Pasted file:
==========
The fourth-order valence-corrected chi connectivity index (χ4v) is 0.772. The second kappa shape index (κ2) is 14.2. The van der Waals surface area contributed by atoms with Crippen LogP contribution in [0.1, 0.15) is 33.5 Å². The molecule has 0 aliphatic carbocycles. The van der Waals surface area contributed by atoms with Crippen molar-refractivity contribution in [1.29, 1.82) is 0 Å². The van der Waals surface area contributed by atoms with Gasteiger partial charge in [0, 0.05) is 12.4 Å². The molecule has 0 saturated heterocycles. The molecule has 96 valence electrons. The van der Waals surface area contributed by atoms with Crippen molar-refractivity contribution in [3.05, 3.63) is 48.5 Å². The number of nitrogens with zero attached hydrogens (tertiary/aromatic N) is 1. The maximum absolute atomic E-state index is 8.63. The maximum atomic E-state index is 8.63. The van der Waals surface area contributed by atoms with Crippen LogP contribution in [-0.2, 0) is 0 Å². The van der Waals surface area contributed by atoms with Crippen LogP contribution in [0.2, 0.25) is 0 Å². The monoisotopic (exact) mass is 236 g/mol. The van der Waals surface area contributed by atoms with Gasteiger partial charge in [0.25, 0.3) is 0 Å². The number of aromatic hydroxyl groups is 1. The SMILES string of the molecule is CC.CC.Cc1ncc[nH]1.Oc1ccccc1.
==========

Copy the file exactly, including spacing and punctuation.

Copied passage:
The fourth-order valence-corrected chi connectivity index (χ4v) is 0.772. The second kappa shape index (κ2) is 14.2. The van der Waals surface area contributed by atoms with Crippen LogP contribution in [0.1, 0.15) is 33.5 Å². The molecule has 0 aliphatic carbocycles. The van der Waals surface area contributed by atoms with Crippen molar-refractivity contribution in [1.29, 1.82) is 0 Å². The van der Waals surface area contributed by atoms with Gasteiger partial charge in [0, 0.05) is 12.4 Å². The molecule has 0 saturated heterocycles. The molecule has 96 valence electrons. The van der Waals surface area contributed by atoms with Crippen molar-refractivity contribution in [3.05, 3.63) is 48.5 Å². The number of nitrogens with zero attached hydrogens (tertiary/aromatic N) is 1. The maximum absolute atomic E-state index is 8.63. The maximum atomic E-state index is 8.63. The van der Waals surface area contributed by atoms with Crippen LogP contribution in [-0.2, 0) is 0 Å². The van der Waals surface area contributed by atoms with Crippen LogP contribution in [0.2, 0.25) is 0 Å². The monoisotopic (exact) mass is 236 g/mol. The van der Waals surface area contributed by atoms with Gasteiger partial charge in [0.25, 0.3) is 0 Å². The number of aromatic hydroxyl groups is 1. The SMILES string of the molecule is CC.CC.Cc1ncc[nH]1.Oc1ccccc1.